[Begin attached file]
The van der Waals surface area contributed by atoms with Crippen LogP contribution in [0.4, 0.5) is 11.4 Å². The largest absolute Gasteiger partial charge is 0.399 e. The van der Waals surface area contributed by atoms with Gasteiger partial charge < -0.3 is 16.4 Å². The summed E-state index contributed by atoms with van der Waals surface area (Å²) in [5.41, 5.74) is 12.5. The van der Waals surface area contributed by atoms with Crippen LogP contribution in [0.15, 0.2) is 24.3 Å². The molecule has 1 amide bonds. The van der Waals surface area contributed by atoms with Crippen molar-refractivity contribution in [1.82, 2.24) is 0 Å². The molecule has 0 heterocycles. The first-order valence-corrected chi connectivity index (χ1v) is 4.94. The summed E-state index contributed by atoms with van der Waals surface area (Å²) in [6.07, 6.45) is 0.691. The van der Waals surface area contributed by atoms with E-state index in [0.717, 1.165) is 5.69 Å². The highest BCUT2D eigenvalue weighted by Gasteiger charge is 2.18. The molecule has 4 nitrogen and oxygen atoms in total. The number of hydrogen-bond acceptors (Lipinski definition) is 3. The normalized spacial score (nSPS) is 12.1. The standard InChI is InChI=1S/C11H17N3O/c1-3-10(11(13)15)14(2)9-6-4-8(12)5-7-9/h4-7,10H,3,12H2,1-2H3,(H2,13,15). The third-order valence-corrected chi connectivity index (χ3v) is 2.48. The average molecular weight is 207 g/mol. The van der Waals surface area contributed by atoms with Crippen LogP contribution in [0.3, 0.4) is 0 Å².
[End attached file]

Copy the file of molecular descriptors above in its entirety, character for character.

The van der Waals surface area contributed by atoms with Crippen LogP contribution in [0.4, 0.5) is 11.4 Å². The largest absolute Gasteiger partial charge is 0.399 e. The van der Waals surface area contributed by atoms with Gasteiger partial charge < -0.3 is 16.4 Å². The summed E-state index contributed by atoms with van der Waals surface area (Å²) in [5.41, 5.74) is 12.5. The van der Waals surface area contributed by atoms with Crippen LogP contribution in [0.15, 0.2) is 24.3 Å². The molecule has 1 amide bonds. The van der Waals surface area contributed by atoms with Crippen molar-refractivity contribution in [1.82, 2.24) is 0 Å². The molecule has 0 heterocycles. The first-order valence-corrected chi connectivity index (χ1v) is 4.94. The summed E-state index contributed by atoms with van der Waals surface area (Å²) in [6.07, 6.45) is 0.691. The van der Waals surface area contributed by atoms with E-state index in [0.717, 1.165) is 5.69 Å². The highest BCUT2D eigenvalue weighted by Gasteiger charge is 2.18. The molecule has 4 nitrogen and oxygen atoms in total. The number of hydrogen-bond acceptors (Lipinski definition) is 3. The normalized spacial score (nSPS) is 12.1. The standard InChI is InChI=1S/C11H17N3O/c1-3-10(11(13)15)14(2)9-6-4-8(12)5-7-9/h4-7,10H,3,12H2,1-2H3,(H2,13,15). The third-order valence-corrected chi connectivity index (χ3v) is 2.48. The average molecular weight is 207 g/mol. The van der Waals surface area contributed by atoms with Crippen LogP contribution in [0.3, 0.4) is 0 Å².